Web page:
The work and contribution of Nigerian record producers cannot be exaggerated. Sadly, as songwriters, composers and co-collaborators, most are yet to reap benefits for their contribution to the global conquest of a promising genre.
The duties of a typical Nigerian record producer are demanding and multi-layered. He deals with the composition of lyrics and melodies, vocal production and arrangements, audio engineering, guiding the mixing, mastering and recording of audio files. The reason for advocating that they should receive commensurate compensation for work is well founded.
At the moment many Nigerian record production heavyweights are displeased with the level of prosperity attained despite their investment in chart-topping records. The records are streamed and downloaded in their millions. But most record producers get nothing but fleeting accolades. A new found fame that does not translate to earning a living.
In most cases, Nigerian artists and record producers never come to an agreement with respect to the contribution of a record producer in creating a copyright. Usually, the record producer receives a one-time payment (producer fees) before or after the production of the song and does not engage in further discussions on terms of ownership and control of the copyright.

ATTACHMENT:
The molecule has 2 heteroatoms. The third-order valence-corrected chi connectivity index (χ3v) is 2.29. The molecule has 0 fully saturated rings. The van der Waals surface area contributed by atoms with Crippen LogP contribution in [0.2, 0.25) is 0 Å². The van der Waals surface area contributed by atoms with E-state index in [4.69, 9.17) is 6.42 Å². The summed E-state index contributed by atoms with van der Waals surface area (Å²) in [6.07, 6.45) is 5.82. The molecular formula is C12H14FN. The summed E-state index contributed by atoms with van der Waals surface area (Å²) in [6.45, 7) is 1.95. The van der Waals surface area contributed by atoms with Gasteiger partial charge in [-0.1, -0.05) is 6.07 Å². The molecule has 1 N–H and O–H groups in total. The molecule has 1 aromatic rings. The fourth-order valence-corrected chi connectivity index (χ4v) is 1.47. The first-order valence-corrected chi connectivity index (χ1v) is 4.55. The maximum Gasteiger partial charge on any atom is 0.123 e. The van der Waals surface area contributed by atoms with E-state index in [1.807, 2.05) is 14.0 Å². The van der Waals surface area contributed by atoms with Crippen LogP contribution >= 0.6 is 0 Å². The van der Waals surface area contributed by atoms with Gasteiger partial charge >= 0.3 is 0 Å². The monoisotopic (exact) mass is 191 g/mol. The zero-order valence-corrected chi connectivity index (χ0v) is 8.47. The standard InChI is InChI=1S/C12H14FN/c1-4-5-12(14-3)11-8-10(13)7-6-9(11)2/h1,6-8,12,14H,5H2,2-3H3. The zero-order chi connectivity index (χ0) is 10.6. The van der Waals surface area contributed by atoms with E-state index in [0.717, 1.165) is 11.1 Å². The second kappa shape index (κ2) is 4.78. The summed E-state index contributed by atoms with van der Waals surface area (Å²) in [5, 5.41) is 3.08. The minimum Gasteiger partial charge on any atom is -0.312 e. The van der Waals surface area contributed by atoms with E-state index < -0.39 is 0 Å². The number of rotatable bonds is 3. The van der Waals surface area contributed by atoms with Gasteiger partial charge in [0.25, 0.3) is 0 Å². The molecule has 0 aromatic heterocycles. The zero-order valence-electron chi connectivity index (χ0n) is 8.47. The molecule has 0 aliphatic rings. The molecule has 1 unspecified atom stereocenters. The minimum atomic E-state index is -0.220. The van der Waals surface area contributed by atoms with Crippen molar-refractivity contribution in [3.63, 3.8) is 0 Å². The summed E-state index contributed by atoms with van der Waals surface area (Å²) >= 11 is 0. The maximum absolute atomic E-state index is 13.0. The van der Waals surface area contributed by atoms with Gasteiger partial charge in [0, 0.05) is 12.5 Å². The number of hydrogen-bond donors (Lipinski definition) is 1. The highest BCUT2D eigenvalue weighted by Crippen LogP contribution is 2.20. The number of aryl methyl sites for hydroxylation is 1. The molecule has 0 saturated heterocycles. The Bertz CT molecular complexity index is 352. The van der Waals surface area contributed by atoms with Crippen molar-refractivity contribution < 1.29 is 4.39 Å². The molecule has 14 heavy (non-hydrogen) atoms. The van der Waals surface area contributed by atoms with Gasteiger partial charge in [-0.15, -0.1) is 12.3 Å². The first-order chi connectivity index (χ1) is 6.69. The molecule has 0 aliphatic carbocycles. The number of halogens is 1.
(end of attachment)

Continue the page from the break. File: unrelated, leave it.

While the one-time payment situation bears semblance with a work for hire agreement, the difference is that a work for hire agreement properly documents the transfer of the copyrights in the composition and sound recording to the artist.
The absence of proper documentation by way of contract leaves a lot of questions on ownership, control and commercial exploitation of the song(s) produced.
While not condemning the one-time payment or work for hire agreement, it is expedient that Nigerian producers assume a more professional role in order to benefit from the current wave of afrobeats. In many cases, an artist earns thousands of dollars on a record, but the producer only earns a miserly one-time fee with no promises of earning future royalties on distribution and publishing.
The above described scenario leaves a bad taste. Sadly, it is quite prevalent in Nigeria.
A record producer’s failure to exert his rights leaves him at the mercy of co-collaborators.
It is advised that record producers acknowledge that there are inherent economic rights attached to their creative endeavors. They must lean on the advice of an experienced music lawyer and document all transactions they engage in.
Beyond the points raised, all record producers should have different standard form contracts in place to guide negotiations when their services are sought and retained.
Every producer must have a posturing of a professional deserving of every benefit accruable from his works. Until producers take this stand, they will earn livelihood at the mercy of other collaborators.
The thoughts expressed above advocates for record producers seizing the bull by the horns and ensuring that they profit from the global exploitation of their works.
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